From Jurassic World to Backwoods Sampling

This post was created by Nick Weit, a research student and recent Juniata College graduate who is attending Philadelphia College of Osteopathic Medicine this fall.  Post edited by Chris Grant.

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My brief sampling experience during June 17-19th was anything but normal. The story begins on Wednesday night at 6:45pm. I had just bought a movie ticket for Jurassic World in the Huntingdon Cinema’s Clifton 5 and had sat down with my friends in our seats when Dr. Grant called me. After a quick discussion, I was informed that the sampling van had broken down in Tionesta, PA and that I was needed to drive there in order to shuttle members of the field team back to the Homestead in Benezette, PA. After Dr. Grant explained the situation to me, I quickly got a refund for my ticket at the cinema and drove home in order to pack. At this point, the term ‘pack’ was an overstatement; I only threw a few articles of clothing in my backpack. Since it was a two and a half hour drive to Benezette and it was already past 7pm, I needed to leave as soon as possible. I grabbed my backpack and peanut butter and jelly supplies, jumped in my car, and I started driving North towards Benezette. The first two hours of drive went by quickly; however, the last half hour was a little eerie. I was driving along winding roads through the woods, and I only passed a few cars in over 20 miles.

Once I arrived in Tionesta, I realized that I finally had service and I was able to utilize my Google Maps app to find the actual parking lot where the broken down van was parked. The directions that I followed brought me to down a dark alley, which seemed completely deserted. I noticed that I was behind a larger building, and I assumed I was on the wrong side of the building of the correct address. I drove around the building and, sure enough, I found the broken down van with the field team. As soon as I arrived, we packed my car with the Electrofisher and other important equipment. My car was completely packed with only enough room for myself, Dr. Grant, Kelsey and Jada to squeeze in. We then began the next leg of the trip to the Homestead. This drive seemed to go quickly since I was able to converse with my passengers about their crazy day, hearing all about the field sampling, the van breaking down, and how everyone spent their last few hours. Again, very few cars were on the road, and it seemed that a majority of the life on the road was various animal species, especially deer. We finally arrived at the Homestead around midnight. Once we arrived Dr. Grant grabbed his keys and began driving back to Tionesta to shuttle the remaining field members to the Homestead. After my car was unpacked, I made my bed on the couch and fell asleep within minutes.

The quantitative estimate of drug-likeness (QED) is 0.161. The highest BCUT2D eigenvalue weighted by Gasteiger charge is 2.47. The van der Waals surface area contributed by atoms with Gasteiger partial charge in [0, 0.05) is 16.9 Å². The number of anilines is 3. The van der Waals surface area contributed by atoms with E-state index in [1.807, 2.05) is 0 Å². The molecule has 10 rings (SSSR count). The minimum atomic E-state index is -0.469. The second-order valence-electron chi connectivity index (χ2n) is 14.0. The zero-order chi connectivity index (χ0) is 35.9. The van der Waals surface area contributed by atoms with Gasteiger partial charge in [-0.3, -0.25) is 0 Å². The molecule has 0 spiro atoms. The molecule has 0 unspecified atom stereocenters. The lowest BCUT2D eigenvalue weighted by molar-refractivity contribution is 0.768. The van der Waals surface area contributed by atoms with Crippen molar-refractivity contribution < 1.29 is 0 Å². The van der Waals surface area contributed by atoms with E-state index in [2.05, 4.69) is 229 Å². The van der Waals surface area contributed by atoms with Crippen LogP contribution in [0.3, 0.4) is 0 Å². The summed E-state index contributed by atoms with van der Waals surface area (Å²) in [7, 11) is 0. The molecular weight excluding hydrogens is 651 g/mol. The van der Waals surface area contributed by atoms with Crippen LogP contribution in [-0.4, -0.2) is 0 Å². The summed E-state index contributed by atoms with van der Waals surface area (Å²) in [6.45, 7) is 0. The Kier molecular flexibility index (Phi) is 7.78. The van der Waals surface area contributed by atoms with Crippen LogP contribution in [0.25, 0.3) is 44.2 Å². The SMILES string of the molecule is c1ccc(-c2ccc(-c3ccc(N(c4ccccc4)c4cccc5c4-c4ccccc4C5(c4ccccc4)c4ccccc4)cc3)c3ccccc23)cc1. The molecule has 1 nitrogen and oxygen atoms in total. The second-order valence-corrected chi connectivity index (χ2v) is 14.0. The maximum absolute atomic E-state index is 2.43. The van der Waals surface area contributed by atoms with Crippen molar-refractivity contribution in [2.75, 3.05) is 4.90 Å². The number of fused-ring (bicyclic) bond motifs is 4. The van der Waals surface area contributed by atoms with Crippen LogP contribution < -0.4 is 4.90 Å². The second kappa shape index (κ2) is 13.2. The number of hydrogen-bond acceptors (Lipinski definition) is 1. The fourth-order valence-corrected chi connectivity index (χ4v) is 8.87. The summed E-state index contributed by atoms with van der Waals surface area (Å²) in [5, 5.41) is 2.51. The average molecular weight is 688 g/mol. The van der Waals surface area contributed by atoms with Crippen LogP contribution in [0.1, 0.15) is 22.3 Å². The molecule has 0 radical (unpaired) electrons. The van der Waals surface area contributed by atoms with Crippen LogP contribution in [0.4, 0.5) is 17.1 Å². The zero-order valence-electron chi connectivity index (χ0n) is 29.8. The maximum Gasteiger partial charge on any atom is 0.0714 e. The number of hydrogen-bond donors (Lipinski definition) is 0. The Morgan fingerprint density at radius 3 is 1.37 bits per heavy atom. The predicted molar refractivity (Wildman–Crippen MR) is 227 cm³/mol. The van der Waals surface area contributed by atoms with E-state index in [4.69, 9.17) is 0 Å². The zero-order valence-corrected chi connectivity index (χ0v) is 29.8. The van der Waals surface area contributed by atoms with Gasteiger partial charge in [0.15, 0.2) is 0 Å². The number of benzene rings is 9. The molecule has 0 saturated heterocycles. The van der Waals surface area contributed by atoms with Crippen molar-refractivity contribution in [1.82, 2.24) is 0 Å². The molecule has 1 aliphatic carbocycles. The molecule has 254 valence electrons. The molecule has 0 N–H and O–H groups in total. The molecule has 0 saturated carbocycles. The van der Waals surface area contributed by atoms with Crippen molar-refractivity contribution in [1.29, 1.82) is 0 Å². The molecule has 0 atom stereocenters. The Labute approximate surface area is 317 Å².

The following day was a great smorgasbord – learning experience and work out due to the hiking into various sample sites. At each site, I took water chemistry data, and I helped with acquiring methane and isotope samples. After all of these samples were collected and put on ice, I then helped with fish sampling as well as picking macroinvertebrates from the kick nets. My responsibilities encompassed a lot of methods including measuring fish lengths, weighing fish, extracting liver samples, clipping fish fins, and sorting through the kick net for aquatic macroinvertebrate specimens.

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Bucket of brook trout and crayfish after first pass of electrofishing

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Brook trout captured during electrofishing

The actual fieldwork was extremely fun because there was always something to do, keeping you on your toes. The time seemed to fly by, even when traveling between various sample sites because I was constantly consuming water and food. Overall, the sampling Thursday went smoothly because the weather was great and all the field members pulled their weight. It was dark by the time we returned to the Homestead, but everyone was happy and still full of energy from a day with no complications. So, after the blood plasma samples were finished being spun down and composited into collection tubes, we gathered around the TV for a few episodes of Bear Grylls. We began watching the outdoor survival show, but I was sound sleep after the first episode.

Overall, I thought my field sampling experience on Thursday and Friday were well worth the long drive Wednesday night. I will always remember those days because it began very unexpectedly and went by so fast. However, I learned various important ecological sampling methods as well as gained valuable friendships in between.

Hope you follow us to receive all future posts!

-Nick

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Flatlanders Finding Fish

The following post was created by Chris McLimans a Biology student working in the Lamendella and Grant labs.  Post edited by Chris Grant.